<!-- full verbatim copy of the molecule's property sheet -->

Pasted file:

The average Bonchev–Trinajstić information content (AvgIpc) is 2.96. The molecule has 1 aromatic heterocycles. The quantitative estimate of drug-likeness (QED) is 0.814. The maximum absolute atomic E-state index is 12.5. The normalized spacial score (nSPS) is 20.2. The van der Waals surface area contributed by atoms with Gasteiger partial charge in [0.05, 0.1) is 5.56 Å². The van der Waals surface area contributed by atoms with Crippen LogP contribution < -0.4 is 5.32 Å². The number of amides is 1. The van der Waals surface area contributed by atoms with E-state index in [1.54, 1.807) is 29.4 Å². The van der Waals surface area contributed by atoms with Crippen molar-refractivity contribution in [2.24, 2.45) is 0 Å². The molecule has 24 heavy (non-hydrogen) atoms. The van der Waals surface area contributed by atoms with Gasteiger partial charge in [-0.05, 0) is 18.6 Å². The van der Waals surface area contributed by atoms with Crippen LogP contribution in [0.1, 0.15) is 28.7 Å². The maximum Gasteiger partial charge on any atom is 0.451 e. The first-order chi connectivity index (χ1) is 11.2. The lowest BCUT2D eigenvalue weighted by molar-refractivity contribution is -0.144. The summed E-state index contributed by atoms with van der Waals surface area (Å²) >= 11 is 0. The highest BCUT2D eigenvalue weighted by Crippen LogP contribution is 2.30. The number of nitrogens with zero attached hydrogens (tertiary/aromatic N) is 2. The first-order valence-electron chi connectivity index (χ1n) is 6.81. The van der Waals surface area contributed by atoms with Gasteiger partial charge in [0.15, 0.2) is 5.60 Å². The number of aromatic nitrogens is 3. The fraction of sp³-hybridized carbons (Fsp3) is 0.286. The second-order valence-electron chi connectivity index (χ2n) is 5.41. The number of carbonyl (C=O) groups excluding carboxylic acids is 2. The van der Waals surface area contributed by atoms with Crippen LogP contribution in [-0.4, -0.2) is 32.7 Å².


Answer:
The average Bonchev–Trinajstić information content (AvgIpc) is 2.96. The molecule has 1 aromatic heterocycles. The quantitative estimate of drug-likeness (QED) is 0.814. The maximum absolute atomic E-state index is 12.5. The normalized spacial score (nSPS) is 20.2. The van der Waals surface area contributed by atoms with Gasteiger partial charge in [0.05, 0.1) is 5.56 Å². The van der Waals surface area contributed by atoms with Crippen LogP contribution < -0.4 is 5.32 Å². The number of amides is 1. The van der Waals surface area contributed by atoms with E-state index in [1.54, 1.807) is 29.4 Å². The van der Waals surface area contributed by atoms with Crippen molar-refractivity contribution in [2.24, 2.45) is 0 Å². The molecule has 24 heavy (non-hydrogen) atoms. The van der Waals surface area contributed by atoms with Gasteiger partial charge in [-0.05, 0) is 18.6 Å². The van der Waals surface area contributed by atoms with Crippen LogP contribution in [0.1, 0.15) is 28.7 Å². The maximum Gasteiger partial charge on any atom is 0.451 e. The first-order chi connectivity index (χ1) is 11.2. The lowest BCUT2D eigenvalue weighted by molar-refractivity contribution is -0.144. The summed E-state index contributed by atoms with van der Waals surface area (Å²) >= 11 is 0. The highest BCUT2D eigenvalue weighted by Crippen LogP contribution is 2.30. The number of nitrogens with zero attached hydrogens (tertiary/aromatic N) is 2. The first-order valence-electron chi connectivity index (χ1n) is 6.81. The van der Waals surface area contributed by atoms with Gasteiger partial charge in [0.15, 0.2) is 5.60 Å². The number of aromatic nitrogens is 3. The fraction of sp³-hybridized carbons (Fsp3) is 0.286. The second-order valence-electron chi connectivity index (χ2n) is 5.41. The number of carbonyl (C=O) groups excluding carboxylic acids is 2. The van der Waals surface area contributed by atoms with Crippen LogP contribution in [-0.4, -0.2) is 32.7 Å².